Founded in 2002, the National Civic Art Society is a 501(c)3 nonprofit headquartered in Washington, D.C. that educates and empowers civic leaders in the promotion of public art and architecture worthy of our great Republic. As Winston Churchill said, "We shape our buildings, and thereafter our buildings shape us."
Alas, the recent trend in American civic design has been deplorable. To cite a few examples, the Martin Luther King, Jr. Memorial is a socialist-realist work that does not contain the words "God" or "reverend" a single time. The defeatist September 11 United Flight 93 Memorial fails to commemorate the heroism of the passengers in any form. A new federal courthouse looks like a disorienting alien spaceship; its architect admitted to a private group that he put symbolic guillotines over the judges' benches.
NCAS has come to national attention for leading the historic fight to stop Frank Gehry's ugly, grandiose design for the $150-million National Eisenhower Memorial. But for our efforts, the memorial would have already broken ground. The Washington Post reported that NCAS's advocacy "has received a remarkable amount of attention, offering talking points for ... columnists and critics." In the words of RealClearPolitics, we have "become go-to sources for criticisms about the memorial in papers like The Washington Post, New York Times, and The Daily Beast, largely through their sheer doggedness." A House Natural Resources Committee oversight investigation of the memorial extensively relied upon our research, and members of Congress quoted our criticisms of the design.
According to Allan Greenberg, architect of the diplomatic reception rooms at the U.S. Department of State, "When the National Civic Art Society began its Eisenhower Memorial fight, it was like Hans Brinker plugging a dyke all by himself with one finger. Now NCAS is well on its way to becoming a Washington powerhouse."
George Weigel, distinguished senior fellow of the Ethics and Public Policy Center, said about us, "The National Civic Art Society is doing essential work in restoring republican dignity and democratic purpose to the public architecture and design of Washington, D.C."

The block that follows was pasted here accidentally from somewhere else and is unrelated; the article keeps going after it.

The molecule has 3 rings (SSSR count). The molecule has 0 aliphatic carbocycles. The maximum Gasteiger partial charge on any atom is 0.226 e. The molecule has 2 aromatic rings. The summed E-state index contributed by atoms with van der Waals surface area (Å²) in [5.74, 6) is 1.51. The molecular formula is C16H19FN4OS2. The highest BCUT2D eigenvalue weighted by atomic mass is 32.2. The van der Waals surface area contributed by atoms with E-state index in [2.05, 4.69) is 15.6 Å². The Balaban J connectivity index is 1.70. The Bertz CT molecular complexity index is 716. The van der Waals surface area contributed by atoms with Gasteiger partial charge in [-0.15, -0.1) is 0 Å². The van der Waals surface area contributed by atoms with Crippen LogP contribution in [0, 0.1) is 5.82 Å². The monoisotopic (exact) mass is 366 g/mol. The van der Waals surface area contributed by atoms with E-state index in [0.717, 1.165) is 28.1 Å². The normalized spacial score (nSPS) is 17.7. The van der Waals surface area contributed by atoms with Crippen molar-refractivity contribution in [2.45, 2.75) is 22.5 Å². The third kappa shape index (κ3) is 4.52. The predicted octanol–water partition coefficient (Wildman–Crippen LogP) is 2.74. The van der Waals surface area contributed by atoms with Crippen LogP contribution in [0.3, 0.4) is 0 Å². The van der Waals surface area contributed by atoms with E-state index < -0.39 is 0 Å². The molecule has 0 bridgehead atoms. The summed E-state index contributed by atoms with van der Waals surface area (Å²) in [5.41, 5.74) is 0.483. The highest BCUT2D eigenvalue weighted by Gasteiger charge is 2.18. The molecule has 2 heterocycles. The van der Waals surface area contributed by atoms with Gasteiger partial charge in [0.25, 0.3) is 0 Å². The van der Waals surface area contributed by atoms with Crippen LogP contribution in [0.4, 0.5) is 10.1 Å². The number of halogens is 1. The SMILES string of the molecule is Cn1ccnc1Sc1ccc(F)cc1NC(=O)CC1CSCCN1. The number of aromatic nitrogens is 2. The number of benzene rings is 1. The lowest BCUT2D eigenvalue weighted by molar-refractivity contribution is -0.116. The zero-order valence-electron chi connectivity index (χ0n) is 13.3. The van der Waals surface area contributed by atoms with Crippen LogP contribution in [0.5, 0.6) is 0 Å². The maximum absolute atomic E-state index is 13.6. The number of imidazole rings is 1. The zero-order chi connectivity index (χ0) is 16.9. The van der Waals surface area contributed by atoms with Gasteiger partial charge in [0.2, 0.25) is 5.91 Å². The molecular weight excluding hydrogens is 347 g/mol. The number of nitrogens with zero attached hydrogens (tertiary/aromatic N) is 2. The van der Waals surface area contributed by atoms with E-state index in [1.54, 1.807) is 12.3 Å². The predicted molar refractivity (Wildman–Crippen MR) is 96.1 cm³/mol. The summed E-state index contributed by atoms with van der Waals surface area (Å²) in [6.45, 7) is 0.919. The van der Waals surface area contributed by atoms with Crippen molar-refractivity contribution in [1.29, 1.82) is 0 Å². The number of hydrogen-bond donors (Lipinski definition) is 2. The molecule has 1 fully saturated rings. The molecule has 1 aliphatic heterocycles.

George Washington and Thomas Jefferson consciously chose the classical style to physically embody the new nation's form of government and political aspirations--architecture they intended to be a model for the entire country. The Founders understood that the classical tradition, harkening back to democratic Athens and republican Rome, is time-honored and timeless. It is unparalleled in its dignity, beauty, and harmony, not to mention its legibility to the common man.
NCAS advocates for beautiful, meaningful civic design that continues and expands upon the Founders' vision.
We achieve our mission by:
- Providing expert guidance for appointments, commissions, patrons, and projects
- Educating via lectures, symposia, debates, exhibitions, and walking tours
- Organizing competitions, calls for plans and counter-proposals
- Publishing newsletters, articles, white papers, and online and social media
- Hosted a panel on "New Urbanism and the Human Habitat: Beauty in the Natural and Built Environment" at the Philips Collection in Washington, D.C.
- Organized an Eisenhower Memorial Counter-Competition with an award ceremony at the Rayburn House Office Building at which Susan Eisenhower, the president's granddaughter, delivered remarks.
- Launched "Our Classical Heritage" series of walking tours of the nation's capital.
- Published The Gehry Towers over Eisenhower: The National Civic Art Society Report on the Eisenhower Memorial, a 150-page critique of the Memorial's competition, design, and agency approval.
- Testified to the U.S. House Subcommittee on Public Lands on "The Future of the National Mall."
- Twice testified to the U.S. House Subcommittee on Public Lands on the Eisenhower Memorial.
- Testified numerous times to the U.S. Commission of Fine Arts and National Capital Planning Commission on the Eisenhower Memorial.
- Sponsored a panel discusion on "Monumental Fights: The Role of Memorials in Civic Life."
- Hosted a lecture series on "Art in the Republic."